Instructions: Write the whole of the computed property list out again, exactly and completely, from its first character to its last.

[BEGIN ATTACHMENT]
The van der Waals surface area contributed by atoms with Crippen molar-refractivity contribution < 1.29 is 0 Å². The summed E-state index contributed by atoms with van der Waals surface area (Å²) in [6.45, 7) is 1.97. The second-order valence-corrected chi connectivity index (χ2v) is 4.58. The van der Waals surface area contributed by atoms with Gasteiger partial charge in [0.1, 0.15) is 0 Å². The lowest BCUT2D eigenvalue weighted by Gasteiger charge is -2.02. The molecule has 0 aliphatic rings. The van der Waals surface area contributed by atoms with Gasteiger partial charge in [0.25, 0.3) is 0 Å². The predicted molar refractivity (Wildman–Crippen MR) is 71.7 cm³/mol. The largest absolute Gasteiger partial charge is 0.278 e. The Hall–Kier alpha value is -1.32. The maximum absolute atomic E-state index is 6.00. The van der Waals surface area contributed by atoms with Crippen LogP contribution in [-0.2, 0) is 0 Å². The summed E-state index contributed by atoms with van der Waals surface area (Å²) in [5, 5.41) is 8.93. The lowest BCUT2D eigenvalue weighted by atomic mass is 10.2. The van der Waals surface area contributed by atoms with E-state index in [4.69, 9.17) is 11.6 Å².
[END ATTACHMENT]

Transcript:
The van der Waals surface area contributed by atoms with Crippen molar-refractivity contribution < 1.29 is 0 Å². The summed E-state index contributed by atoms with van der Waals surface area (Å²) in [6.45, 7) is 1.97. The second-order valence-corrected chi connectivity index (χ2v) is 4.58. The van der Waals surface area contributed by atoms with Gasteiger partial charge in [0.1, 0.15) is 0 Å². The lowest BCUT2D eigenvalue weighted by Gasteiger charge is -2.02. The molecule has 0 aliphatic rings. The van der Waals surface area contributed by atoms with Gasteiger partial charge in [0.25, 0.3) is 0 Å². The predicted molar refractivity (Wildman–Crippen MR) is 71.7 cm³/mol. The largest absolute Gasteiger partial charge is 0.278 e. The Hall–Kier alpha value is -1.32. The maximum absolute atomic E-state index is 6.00. The van der Waals surface area contributed by atoms with Crippen LogP contribution in [-0.2, 0) is 0 Å². The summed E-state index contributed by atoms with van der Waals surface area (Å²) in [5, 5.41) is 8.93. The lowest BCUT2D eigenvalue weighted by atomic mass is 10.2. The van der Waals surface area contributed by atoms with E-state index in [4.69, 9.17) is 11.6 Å².